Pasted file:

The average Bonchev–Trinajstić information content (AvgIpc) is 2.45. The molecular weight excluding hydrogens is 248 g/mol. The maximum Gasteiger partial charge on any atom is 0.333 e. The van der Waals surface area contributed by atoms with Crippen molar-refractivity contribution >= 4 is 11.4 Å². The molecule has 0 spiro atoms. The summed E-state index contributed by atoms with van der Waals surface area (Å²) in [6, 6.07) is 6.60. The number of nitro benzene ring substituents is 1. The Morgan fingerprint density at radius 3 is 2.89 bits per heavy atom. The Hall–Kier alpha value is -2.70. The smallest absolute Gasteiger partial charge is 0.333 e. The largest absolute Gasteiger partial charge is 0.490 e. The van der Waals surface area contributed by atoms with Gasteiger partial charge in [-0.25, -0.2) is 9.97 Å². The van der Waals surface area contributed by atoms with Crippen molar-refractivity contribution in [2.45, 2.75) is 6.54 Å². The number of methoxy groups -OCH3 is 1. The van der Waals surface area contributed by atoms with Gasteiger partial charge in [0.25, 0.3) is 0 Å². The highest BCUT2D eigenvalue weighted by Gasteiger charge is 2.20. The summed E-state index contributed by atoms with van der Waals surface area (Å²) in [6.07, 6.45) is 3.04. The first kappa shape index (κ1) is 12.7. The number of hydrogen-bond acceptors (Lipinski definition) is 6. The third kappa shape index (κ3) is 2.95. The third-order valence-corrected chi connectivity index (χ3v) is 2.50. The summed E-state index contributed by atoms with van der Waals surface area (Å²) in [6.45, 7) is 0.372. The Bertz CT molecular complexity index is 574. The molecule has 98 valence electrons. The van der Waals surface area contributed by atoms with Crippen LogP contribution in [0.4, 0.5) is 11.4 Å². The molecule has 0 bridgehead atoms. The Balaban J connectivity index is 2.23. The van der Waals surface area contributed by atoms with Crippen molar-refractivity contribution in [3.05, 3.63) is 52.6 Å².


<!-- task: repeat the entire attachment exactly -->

The average Bonchev–Trinajstić information content (AvgIpc) is 2.45. The molecular weight excluding hydrogens is 248 g/mol. The maximum Gasteiger partial charge on any atom is 0.333 e. The van der Waals surface area contributed by atoms with Crippen molar-refractivity contribution >= 4 is 11.4 Å². The molecule has 0 spiro atoms. The summed E-state index contributed by atoms with van der Waals surface area (Å²) in [6, 6.07) is 6.60. The number of nitro benzene ring substituents is 1. The Morgan fingerprint density at radius 3 is 2.89 bits per heavy atom. The Hall–Kier alpha value is -2.70. The smallest absolute Gasteiger partial charge is 0.333 e. The largest absolute Gasteiger partial charge is 0.490 e. The van der Waals surface area contributed by atoms with Gasteiger partial charge in [-0.25, -0.2) is 9.97 Å². The van der Waals surface area contributed by atoms with Crippen molar-refractivity contribution in [2.45, 2.75) is 6.54 Å². The number of methoxy groups -OCH3 is 1. The van der Waals surface area contributed by atoms with Gasteiger partial charge in [0.25, 0.3) is 0 Å². The highest BCUT2D eigenvalue weighted by Gasteiger charge is 2.20. The summed E-state index contributed by atoms with van der Waals surface area (Å²) in [6.07, 6.45) is 3.04. The first kappa shape index (κ1) is 12.7. The number of hydrogen-bond acceptors (Lipinski definition) is 6. The third kappa shape index (κ3) is 2.95. The third-order valence-corrected chi connectivity index (χ3v) is 2.50. The summed E-state index contributed by atoms with van der Waals surface area (Å²) in [6.45, 7) is 0.372. The Bertz CT molecular complexity index is 574. The molecule has 98 valence electrons. The van der Waals surface area contributed by atoms with Crippen LogP contribution in [0.4, 0.5) is 11.4 Å². The molecule has 0 bridgehead atoms. The Balaban J connectivity index is 2.23. The van der Waals surface area contributed by atoms with Crippen molar-refractivity contribution in [3.05, 3.63) is 52.6 Å².